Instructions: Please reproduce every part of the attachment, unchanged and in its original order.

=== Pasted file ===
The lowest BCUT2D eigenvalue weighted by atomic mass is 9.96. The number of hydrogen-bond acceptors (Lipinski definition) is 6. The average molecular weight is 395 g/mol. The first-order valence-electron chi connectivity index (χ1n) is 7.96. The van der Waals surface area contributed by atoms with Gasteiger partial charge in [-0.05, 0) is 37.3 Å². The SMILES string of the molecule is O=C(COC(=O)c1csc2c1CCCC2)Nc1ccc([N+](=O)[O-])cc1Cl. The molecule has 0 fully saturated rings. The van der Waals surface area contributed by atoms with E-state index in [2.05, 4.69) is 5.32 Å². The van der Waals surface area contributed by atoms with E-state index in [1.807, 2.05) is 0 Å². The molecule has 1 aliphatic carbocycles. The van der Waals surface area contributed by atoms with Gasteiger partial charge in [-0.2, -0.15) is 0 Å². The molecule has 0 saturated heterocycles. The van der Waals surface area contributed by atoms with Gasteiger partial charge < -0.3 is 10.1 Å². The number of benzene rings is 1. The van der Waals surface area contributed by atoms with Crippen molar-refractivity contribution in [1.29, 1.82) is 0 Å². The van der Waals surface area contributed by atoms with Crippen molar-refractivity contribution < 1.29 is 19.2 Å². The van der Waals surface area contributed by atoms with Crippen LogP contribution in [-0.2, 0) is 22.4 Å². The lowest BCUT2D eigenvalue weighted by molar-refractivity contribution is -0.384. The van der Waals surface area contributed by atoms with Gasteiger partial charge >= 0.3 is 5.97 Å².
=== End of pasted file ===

The lowest BCUT2D eigenvalue weighted by atomic mass is 9.96. The number of hydrogen-bond acceptors (Lipinski definition) is 6. The average molecular weight is 395 g/mol. The first-order valence-electron chi connectivity index (χ1n) is 7.96. The van der Waals surface area contributed by atoms with Gasteiger partial charge in [-0.05, 0) is 37.3 Å². The SMILES string of the molecule is O=C(COC(=O)c1csc2c1CCCC2)Nc1ccc([N+](=O)[O-])cc1Cl. The molecule has 0 fully saturated rings. The van der Waals surface area contributed by atoms with E-state index in [2.05, 4.69) is 5.32 Å². The van der Waals surface area contributed by atoms with E-state index in [1.807, 2.05) is 0 Å². The molecule has 1 aliphatic carbocycles. The van der Waals surface area contributed by atoms with Gasteiger partial charge in [-0.2, -0.15) is 0 Å². The molecule has 0 saturated heterocycles. The van der Waals surface area contributed by atoms with Gasteiger partial charge < -0.3 is 10.1 Å². The number of benzene rings is 1. The van der Waals surface area contributed by atoms with Crippen molar-refractivity contribution in [1.29, 1.82) is 0 Å². The van der Waals surface area contributed by atoms with Crippen molar-refractivity contribution < 1.29 is 19.2 Å². The van der Waals surface area contributed by atoms with Crippen LogP contribution in [-0.2, 0) is 22.4 Å². The lowest BCUT2D eigenvalue weighted by molar-refractivity contribution is -0.384. The van der Waals surface area contributed by atoms with Gasteiger partial charge >= 0.3 is 5.97 Å².